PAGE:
Two volleys were then fired on the crowd which broke and fled, leaving thirty-two dead and dying, and thirty-one wounded. This shooting was on December 17. Trouble continued sporadically in various parts of the disturbed area, but by the twentieth, the situation was completely in hand, and the rest of the month was taken up with pacification by means of patrols, and punishments under the Collective Punishments Ordinance. The disturbed area covered about six thousand square miles and contained about two million people. Attacks were made upon Native Courts in sixteen Native Administration centres, and most of them were broken up or burned.


The Abeokuta Women’s Revolt dubbed as the Egba Women’s Tax was a resistance movement led by the Abeokuta Women’s Union (AWU) in the late 1940s against the imposition of unfair taxation by the Nigerian colonial government. It was led by two middle-class women, Funmilayo Ransome Kuti and Grace Eniola Soyinka, in the late 1940s. The major issue which the movement revolted against centred on the imposition of unfair taxation particularly on young women by the British colonial government in Nigeria.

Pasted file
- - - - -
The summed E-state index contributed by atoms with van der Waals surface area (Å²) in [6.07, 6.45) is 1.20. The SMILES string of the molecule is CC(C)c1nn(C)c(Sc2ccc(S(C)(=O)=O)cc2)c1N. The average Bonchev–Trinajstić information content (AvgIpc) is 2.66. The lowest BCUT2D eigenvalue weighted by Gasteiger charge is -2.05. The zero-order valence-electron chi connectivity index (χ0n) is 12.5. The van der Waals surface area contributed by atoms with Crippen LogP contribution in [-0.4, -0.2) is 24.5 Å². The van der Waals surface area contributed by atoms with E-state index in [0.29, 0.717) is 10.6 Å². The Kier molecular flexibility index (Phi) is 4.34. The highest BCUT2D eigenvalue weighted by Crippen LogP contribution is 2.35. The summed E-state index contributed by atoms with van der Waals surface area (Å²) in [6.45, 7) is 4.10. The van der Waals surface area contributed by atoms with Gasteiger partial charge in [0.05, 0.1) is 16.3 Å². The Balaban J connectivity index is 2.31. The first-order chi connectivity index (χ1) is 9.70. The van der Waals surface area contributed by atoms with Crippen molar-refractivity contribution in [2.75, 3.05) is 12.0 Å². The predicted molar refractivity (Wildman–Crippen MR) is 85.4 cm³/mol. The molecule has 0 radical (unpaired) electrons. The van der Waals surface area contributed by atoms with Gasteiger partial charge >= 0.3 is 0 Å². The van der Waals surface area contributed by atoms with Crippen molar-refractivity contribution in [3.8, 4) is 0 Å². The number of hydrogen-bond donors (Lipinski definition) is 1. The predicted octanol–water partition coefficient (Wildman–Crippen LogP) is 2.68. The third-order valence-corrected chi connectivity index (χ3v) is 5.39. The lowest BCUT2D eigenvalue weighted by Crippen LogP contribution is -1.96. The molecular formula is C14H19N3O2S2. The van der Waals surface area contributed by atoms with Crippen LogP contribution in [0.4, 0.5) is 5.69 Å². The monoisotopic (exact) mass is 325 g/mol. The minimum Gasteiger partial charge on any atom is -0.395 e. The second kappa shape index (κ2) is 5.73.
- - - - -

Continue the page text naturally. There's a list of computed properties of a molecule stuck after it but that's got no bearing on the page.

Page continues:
According to Maccady Gad report, the Abeokuta Women’s Union was preceded by the Abeokuta Ladies Club which equally fought against the confiscation of the goods of market women amongst other things. Abeokuta Ladies Club metamorphosed into Abeokuta Women’s Union in 1946 with the main goal of addressing some of the broader challenges facing the generality of women in Abeokuta.